Saturday, October 9, 2010
Watching cartoons and eating bacon...
Now that we are settling into a more comfortable routine and I have a good grasp on where each of them is "at", I think it will give us more freedom to try new things and really sink our teeth into the curriculum. I continue to be impressed by their enthusiasm, and I will never get tired of how endlessly interested they are in EVERYTHING. Any time I start feeling bored by something, I think about how much joy and incredulity I see in the kids when they learn something new.
My main goal here is to move from the class-wide discussions we have been carrying out to a more introspective, intrinsic motivation model. Sharing and discussion will still be important, but I think that they are also very capable thinkers and would benefit from having to do so more often. At home, this can be reinforced by having them organize their own household tasks where possible, giving choices rather than yes/no decisions, and asking a lot of questions. I can see that this must already happen a lot of the time, as they are usually very well-prepared and aware of their own abilities and roles.
I also think that the model we are using for book reports can be expanded to accommodate learning in other disciplines as well. If you consult with the list of options I sent home for book reports, you will see models like "Create an Advertising Campaign", "Letter to the Author" or "Invent a Board Game". My intent is to allow students to push their understanding of what they are reading and viewing as far as they are comfortable with.
Beachy Cove Elementary is very supportive of teachers' use of Differentiated Instruction and other inclusionary teaching models, and I think this is a great way to use these concepts. I really think that if we can help the class embrace the idea that understanding can be represented and communicated in many ways, we are well on the way to building the higher-level skills that will serve them well in their future learning, work and social lives. I really think that directing their energy into self-improvement and increased self-confidence is more positive than creating a competitive, "whose project is better" model. I have noticed the latter happening more and more, especially when we are playing class games or carrying out "demand writing" activities in class, and would like to avoid that attitude as much as possible.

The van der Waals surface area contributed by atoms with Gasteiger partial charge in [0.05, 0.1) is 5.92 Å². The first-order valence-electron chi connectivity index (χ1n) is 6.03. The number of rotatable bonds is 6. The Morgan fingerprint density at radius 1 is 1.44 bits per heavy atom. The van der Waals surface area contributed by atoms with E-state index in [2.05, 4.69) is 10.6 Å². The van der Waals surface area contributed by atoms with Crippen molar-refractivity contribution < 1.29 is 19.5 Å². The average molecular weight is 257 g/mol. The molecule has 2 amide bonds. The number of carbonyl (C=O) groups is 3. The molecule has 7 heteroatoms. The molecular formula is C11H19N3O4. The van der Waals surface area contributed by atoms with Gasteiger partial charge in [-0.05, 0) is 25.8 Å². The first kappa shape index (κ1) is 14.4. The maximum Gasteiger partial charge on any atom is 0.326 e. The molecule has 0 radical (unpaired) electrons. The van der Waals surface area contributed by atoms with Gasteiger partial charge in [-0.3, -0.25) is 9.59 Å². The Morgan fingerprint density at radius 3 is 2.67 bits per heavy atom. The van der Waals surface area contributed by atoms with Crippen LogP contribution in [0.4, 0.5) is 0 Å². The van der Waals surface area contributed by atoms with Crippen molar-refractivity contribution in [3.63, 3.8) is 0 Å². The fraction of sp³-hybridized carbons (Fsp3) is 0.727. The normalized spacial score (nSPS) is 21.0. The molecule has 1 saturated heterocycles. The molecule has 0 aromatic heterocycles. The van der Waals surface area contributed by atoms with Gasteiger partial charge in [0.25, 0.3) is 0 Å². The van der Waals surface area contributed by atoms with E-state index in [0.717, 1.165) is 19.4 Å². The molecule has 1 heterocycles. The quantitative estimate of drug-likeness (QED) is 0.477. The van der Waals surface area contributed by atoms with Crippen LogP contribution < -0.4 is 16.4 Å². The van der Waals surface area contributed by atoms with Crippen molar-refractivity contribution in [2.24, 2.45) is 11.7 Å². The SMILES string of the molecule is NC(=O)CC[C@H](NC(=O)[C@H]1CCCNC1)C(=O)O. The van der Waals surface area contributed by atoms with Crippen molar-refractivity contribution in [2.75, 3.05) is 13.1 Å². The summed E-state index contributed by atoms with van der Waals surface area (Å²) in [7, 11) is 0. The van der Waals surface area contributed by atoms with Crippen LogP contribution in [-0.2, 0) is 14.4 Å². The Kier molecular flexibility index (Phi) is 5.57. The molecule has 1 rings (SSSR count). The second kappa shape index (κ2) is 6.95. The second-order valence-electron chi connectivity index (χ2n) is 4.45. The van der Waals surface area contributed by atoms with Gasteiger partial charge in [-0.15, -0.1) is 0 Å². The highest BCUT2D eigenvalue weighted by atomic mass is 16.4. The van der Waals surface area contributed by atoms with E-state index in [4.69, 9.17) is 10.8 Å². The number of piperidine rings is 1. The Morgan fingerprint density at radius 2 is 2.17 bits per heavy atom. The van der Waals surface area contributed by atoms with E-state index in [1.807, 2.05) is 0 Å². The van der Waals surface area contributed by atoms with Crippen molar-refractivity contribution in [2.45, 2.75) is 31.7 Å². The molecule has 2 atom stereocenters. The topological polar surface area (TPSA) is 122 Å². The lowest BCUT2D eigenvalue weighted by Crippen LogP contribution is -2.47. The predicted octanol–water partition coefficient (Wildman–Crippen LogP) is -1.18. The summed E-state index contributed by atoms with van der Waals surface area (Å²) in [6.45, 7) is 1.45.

In saying that, I think that it is still important not to break the model entirely. Evaluation still has to happen, and all students have to feel comfortable that their efforts will be appreciated and relevant to the expected outcomes. For that reason I am creating a rubric for Tuesday that will encompass multi-disciplinary activities like book reports, learning centres and especially our upcoming Drama in Education program in Social Studies. As always, if you have any questions about what is happening in class (or why), don't hesitate to contact me. The class is also getting more and more comfortable with the idea that they should feel free to ask for explanation whenever they aren't sure, and that knowing why they are doing something is very important.
I've gone on a bit long, but I wanted to share what I was thinking for the upcoming little while. I welcome any comments you may have, since not everything is written in stone. Have a great Thanksgiving weekend, and congratulations again to the class on their great Math Test success and on filling up the container of Good Behaviour tokens.
Movie Wednesday, anyone? (See survey on the top right corner of the blog)
Posted by Sam Paterson at 12:42 PM